Scottish referendum concerns weigh on Sterling ahead of Trump speech

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28 February 2017


Sterling declined to its weakest position against the US Dollar in nearly two weeks on Monday with concerns about a possible second referendum on Scottish independence sending the currency sharply lower during Asian trading.

report from the Times newspaper over the weekend claimed that senior UK government sources are now voicing serious concerns that Scottish First Minister Nicola Sturgeon will use the triggering of Article 50 to demand another independence vote. Scotland resoundingly voted to remain within the European Union last June. While a vote would unlikely be held before 2018, it’s been reported that some politicians are already pressing for a referendum to be announced within the next few weeks, talk of which is unlikely to provide much upside to the Pound over the next few days.

Meanwhile, the Euro rallied against the Dollar yesterday ahead of Donald Trump’s much anticipated appearance in front of Congress overnight on Tuesday. Investors are, on the whole, not expecting too many details on his economic plans. Treasury Secretary Steven Mnuchin claimed on Sunday that the President would use his appearance this week to preview “some” elements of his sweeping tax cuts. The prospects of lower taxes and increased spending in the US caused the Dollar to surge to its strongest position in trade weighted terms in 14 years at the beginning of 2017.

Investors largely overlooked another set of comments from a Federal Reserve member that added to the stream of hawkish rhetoric out of the US Central bank. Speaking in Oklahoma, Dallas Federal Reserve Bank President Robert Kaplan voiced support for a sooner rather than later interest rate hike in the US, with rates to be raised “a few times” in 2017.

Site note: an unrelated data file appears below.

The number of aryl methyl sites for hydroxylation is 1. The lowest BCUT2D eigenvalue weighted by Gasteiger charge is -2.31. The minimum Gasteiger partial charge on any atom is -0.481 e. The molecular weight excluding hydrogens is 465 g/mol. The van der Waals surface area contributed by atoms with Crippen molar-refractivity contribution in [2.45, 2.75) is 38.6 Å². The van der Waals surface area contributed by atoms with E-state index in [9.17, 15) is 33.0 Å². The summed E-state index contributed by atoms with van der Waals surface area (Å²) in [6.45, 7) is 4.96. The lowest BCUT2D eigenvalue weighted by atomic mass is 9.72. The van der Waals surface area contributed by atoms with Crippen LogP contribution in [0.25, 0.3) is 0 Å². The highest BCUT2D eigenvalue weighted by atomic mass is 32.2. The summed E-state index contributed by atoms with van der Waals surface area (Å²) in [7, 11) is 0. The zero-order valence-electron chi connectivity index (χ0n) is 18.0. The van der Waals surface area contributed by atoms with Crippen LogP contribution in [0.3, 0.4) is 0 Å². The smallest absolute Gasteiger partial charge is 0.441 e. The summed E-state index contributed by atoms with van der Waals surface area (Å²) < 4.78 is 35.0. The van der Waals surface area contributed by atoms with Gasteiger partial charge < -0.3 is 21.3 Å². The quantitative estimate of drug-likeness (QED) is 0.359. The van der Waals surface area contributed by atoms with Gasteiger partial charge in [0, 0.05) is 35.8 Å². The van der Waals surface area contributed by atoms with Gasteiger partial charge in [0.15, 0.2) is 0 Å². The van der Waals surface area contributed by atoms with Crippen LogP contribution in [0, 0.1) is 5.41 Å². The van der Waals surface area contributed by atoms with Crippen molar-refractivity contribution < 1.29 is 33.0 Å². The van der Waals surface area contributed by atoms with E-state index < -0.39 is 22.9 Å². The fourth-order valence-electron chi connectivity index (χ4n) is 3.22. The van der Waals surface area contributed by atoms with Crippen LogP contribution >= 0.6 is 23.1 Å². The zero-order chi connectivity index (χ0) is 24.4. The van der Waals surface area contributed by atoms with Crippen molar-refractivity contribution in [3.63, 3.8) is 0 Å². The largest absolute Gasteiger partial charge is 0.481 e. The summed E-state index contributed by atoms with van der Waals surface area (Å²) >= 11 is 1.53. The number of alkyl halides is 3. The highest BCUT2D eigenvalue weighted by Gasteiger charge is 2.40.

Major currencies in detail


Despite falling sharply during Asian trading, the Pound rose 0.5% against the US Dollar during the London session on Monday, recovering some ground lost amid concerns over a possible second Scottish referendum in three years.

While the recent Scottish independence vote in late-2014 was comfortably rejected by a ten point margin, reports over the weekend suggest that some members of the Scottish government are confident a motion should be passed should Theresa May follow through with her pledge of a ‘hard Brexit’. News on the likelihood of a second referendum are likely to be key for the Pound in the coming days.

With no economic data releases out of the UK today, attention will turn to Wednesday’s manufacturing PMI for February.


Broad US Dollar weakness and an impressive set of confidence indices out of the Eurozone sent the Euro 0.5% higher against the greenback yesterday.

Eurozone industrial and business confidence both came in above expectations. The latest business confidence index from the European Commission rose above forecast to 0.82 from 0.76, its highest level since the global financial crisis, while the industrial confidence index increased to 1.3 from 0.8. The pick-up in business sentiment is broadly consistent with the general improvement in economic conditions in the Euro-area that has seen rising inflation and improvements in services and manufacturing output.

Preliminary inflation data in Italy and France this morning could give us a decent idea about the strength of Thursday’s Euro-wide CPI numbers.


Concerns about a lack of clarity from Donald Trump over future tax plans later this week sent the US Dollar index 0.4% lower on Monday.

Economic news out of the US yesterday was fairly mixed, although attention was firmly on expectations for Donald Trump’s speech. Durable goods orders, the sale of goods intended to last more than three years, increased 1.8% in January, broadly in line with consensus. Demand for durable goods has shown an impressive rebound in recent months off the back of improvements in global economic conditions and optimism about corporate tax reforms under the Trump administration.

Fourth quarter GDP numbers will be released at 13:30 UK time. Consumer confidence is also expected to show a modest decline for February when released at 15:00 UK time.